Pasture and Forage Minute: Managing Drought-stressed Brome, Alfalfa Seeding
Field Day Opportunities
Field days provide a great opportunity for producers to see and learn about new research and practices that they might apply to their operations.
The Gudmundsen Sandhills Laboratory Open House will feature speakers and a producer panel concerning issues that producers have had to deal with this past year. This includes challenges with the weather, wildfires and cow herd reproductive performance. With historic calf prices, an important presentation will be a discussion of factors to consider when retaining ownership. You will hear research updates from faculty who are conducting work at GSL concerning virtual fence, heifer development and pasture fly control. The open house will be on Wednesday, Aug. 23, at the facility near Whitman, Nebraska. Lunch is provided and participants can register for the event online.
Another event is the Water and Crops Field Day held at the West Central Research, Extension and Education Center in North Platte. This program will have producer and industry panels with one discussing cover crops, including forage opportunities and another that will provide insight on the USDA’s Climate Smart Initiative and what it means to producers in the region. We are seeing a greater interest by large food companies to help their suppliers incorporate more sustainable practices, including Climate Smart practices, by incentivizing producers through payments. Participants will also be able to see various cover crop trials and the use of drones in crop management. This event will be held Thursday, Aug. 24. Register for the event online.
Fall Seeding Alfalfa
Alfalfa can be successfully seeded in the spring or fall, but mid-August through mid-September is usually the best fall seeding time for new stands. For winter survival, the alfalfa should be planted at least six weeks before the first fall hard freeze (28°F) in your area. If surface soil conditions are dry and irrigation is not available, then it will likely be wise to delay seeding until next spring rather than risk seeding into dry soil in late summer.
Another important factor to consider is winter annual weeds control. Although perennial alfalfa plants compete well with weeds once established, winter annual weeds need controlled prior to fall seeding. Glyphosate-resistant (Round-up Ready®) alfalfa varieties may provide greater weed control options for controlling established winter annuals. Non-Round-up Ready varieties may work but if weeds are currently growing, some light tillage combined with labeled herbicide applications may be needed prior to planting. Also, stubble-seeding will not work well if weedy grasses or volunteer grain plants are abundant.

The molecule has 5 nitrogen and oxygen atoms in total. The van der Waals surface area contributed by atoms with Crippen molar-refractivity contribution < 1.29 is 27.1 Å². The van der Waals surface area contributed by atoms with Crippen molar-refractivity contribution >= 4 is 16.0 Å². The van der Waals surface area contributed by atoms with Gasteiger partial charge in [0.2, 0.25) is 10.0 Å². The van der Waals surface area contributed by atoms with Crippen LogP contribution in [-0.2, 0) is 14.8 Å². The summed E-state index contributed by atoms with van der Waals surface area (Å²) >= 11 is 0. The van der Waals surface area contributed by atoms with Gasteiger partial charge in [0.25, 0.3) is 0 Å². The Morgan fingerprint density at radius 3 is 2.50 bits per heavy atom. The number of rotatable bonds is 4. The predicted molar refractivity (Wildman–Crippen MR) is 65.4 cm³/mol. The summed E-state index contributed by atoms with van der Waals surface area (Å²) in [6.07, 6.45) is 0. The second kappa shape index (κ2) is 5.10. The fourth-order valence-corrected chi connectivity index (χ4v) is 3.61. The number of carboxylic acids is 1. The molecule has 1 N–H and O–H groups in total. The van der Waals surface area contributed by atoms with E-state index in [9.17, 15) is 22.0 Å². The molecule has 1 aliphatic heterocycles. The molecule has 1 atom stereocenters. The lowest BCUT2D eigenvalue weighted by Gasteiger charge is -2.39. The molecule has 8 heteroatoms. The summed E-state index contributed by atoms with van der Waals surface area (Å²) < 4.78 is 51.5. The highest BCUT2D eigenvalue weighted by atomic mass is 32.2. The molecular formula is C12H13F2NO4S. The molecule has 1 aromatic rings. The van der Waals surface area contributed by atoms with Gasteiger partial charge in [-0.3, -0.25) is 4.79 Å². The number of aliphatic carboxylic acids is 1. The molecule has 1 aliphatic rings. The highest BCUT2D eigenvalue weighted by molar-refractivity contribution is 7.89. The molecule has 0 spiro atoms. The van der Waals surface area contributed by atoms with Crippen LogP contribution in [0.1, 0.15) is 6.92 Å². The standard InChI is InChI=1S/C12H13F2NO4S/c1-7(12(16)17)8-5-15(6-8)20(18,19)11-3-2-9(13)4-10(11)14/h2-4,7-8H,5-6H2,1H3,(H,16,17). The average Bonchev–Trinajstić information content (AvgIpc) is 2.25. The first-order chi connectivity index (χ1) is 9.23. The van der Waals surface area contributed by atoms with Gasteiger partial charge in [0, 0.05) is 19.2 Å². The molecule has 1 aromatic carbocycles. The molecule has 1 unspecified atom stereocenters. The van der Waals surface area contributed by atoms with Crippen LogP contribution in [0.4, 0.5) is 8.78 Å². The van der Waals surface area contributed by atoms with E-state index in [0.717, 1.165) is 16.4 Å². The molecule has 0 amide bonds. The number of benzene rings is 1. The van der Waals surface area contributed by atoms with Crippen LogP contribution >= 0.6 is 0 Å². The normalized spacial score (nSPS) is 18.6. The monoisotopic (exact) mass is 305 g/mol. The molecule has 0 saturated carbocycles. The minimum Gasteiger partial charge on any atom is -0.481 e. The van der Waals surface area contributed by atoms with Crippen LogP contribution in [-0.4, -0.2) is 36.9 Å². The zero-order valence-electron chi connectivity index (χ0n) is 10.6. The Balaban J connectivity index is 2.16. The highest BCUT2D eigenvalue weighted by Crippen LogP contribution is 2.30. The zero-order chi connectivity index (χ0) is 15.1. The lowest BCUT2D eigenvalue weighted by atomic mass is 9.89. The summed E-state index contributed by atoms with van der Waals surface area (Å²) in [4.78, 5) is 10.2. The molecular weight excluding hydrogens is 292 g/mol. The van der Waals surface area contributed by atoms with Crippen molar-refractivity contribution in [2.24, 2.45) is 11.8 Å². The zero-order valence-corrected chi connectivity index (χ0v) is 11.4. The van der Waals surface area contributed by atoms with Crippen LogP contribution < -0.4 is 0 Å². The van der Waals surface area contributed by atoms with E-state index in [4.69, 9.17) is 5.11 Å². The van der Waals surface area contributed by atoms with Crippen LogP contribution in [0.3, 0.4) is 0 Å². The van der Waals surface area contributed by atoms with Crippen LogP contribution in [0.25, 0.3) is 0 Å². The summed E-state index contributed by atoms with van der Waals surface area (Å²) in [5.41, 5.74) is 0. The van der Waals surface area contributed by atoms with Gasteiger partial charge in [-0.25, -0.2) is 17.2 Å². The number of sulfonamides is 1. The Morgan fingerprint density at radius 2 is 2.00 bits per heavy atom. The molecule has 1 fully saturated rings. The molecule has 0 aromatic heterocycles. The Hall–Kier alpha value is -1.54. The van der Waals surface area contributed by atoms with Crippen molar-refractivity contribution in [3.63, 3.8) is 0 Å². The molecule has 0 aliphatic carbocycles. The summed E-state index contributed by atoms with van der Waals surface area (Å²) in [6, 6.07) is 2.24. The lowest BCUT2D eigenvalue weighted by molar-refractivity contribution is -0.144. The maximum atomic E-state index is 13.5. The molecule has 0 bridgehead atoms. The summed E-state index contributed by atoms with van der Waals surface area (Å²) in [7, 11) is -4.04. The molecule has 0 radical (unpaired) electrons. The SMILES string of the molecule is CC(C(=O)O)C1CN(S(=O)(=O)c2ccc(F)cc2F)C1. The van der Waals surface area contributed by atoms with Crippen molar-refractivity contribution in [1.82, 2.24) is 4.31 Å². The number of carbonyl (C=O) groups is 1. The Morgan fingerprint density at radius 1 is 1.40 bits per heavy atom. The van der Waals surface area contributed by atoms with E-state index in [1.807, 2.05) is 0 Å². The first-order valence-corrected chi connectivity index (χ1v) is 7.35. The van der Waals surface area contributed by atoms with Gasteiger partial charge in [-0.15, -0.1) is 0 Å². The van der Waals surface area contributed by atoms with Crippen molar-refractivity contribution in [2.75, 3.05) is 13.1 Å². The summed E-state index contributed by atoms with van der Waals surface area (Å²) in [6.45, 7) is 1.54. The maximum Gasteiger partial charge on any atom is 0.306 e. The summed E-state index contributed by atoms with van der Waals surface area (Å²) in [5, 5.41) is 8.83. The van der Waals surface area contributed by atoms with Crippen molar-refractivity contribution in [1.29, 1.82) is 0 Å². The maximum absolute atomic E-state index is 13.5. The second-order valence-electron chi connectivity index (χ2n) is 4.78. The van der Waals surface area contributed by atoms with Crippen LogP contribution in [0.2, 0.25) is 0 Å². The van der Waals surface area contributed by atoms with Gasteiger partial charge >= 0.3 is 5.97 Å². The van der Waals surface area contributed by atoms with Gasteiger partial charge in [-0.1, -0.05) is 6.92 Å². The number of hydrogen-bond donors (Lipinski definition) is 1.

New stand establishment success will increase if alfalfa is seeded into a firm seedbed. Leave just enough loose soil to cover seed after planting. The rule of thumb is to seed alfalfa ¼- to ½-inch depth in fine-textured soils and ¾-inch depth in sandy soils. Firmed seedbed equivalent to allowing a basketball to bounce on it and sink in no more than ½ inch when walking across the area. If irrigation is used, fill the top two to three feet of the soil to field capacity prior to planting alfalfa.
Eastern Nebraska grazing consists in a large part of brome pastures. Widespread dry conditions across the area earlier in the year with persisting drought in some locations have caused brome pastures to take a beating. Let’s go over some considerations to help drought-stressed brome pastures this fall.
While brome has an earned reputation of being able to take just about any abuse we can throw its way, there is a limit. Last spring, several producers had to deal with major die off in brome pastures where over-grazing paired with drought stress led to winterkill.
While pastures that have had some precipitation are coming back, resist the temptation of grazing them hard this fall. Instead, give plants plenty of time to build back reserves before temperatures turn cold. Provide some light nitrogen fertilization to help this process along, while further phosphorus can help root systems recover. This may also be an opportunity to interseed some legumes like fall alfalfa or early spring red clover, as grass competition will be reduced.
If grazing a stressed pasture is the only option, there are a few things to keep in mind. Cattle searching for grass may be less picky about still standing seedheads from plants that didn’t fully mature in the spring. Physical injury can open the door for issues like pink eye, so keep a close watch on herd health and be ready to treat cases that may occur. Also, plan now for less growth on the pasture next spring. Fall growth is correlated with spring production, so stressed fall stands will be lower yielding in the spring, making overgrazing and repeating the downward cycle that much easier.
Brome is a tough grass, but drought stress and grazing pressure can push it to the limit. Give stressed pastures time to recover this fall, assist with fertilization if needed, and consider interseeding. If resting isn’t an option, be prepared to deal with the consequences next spring.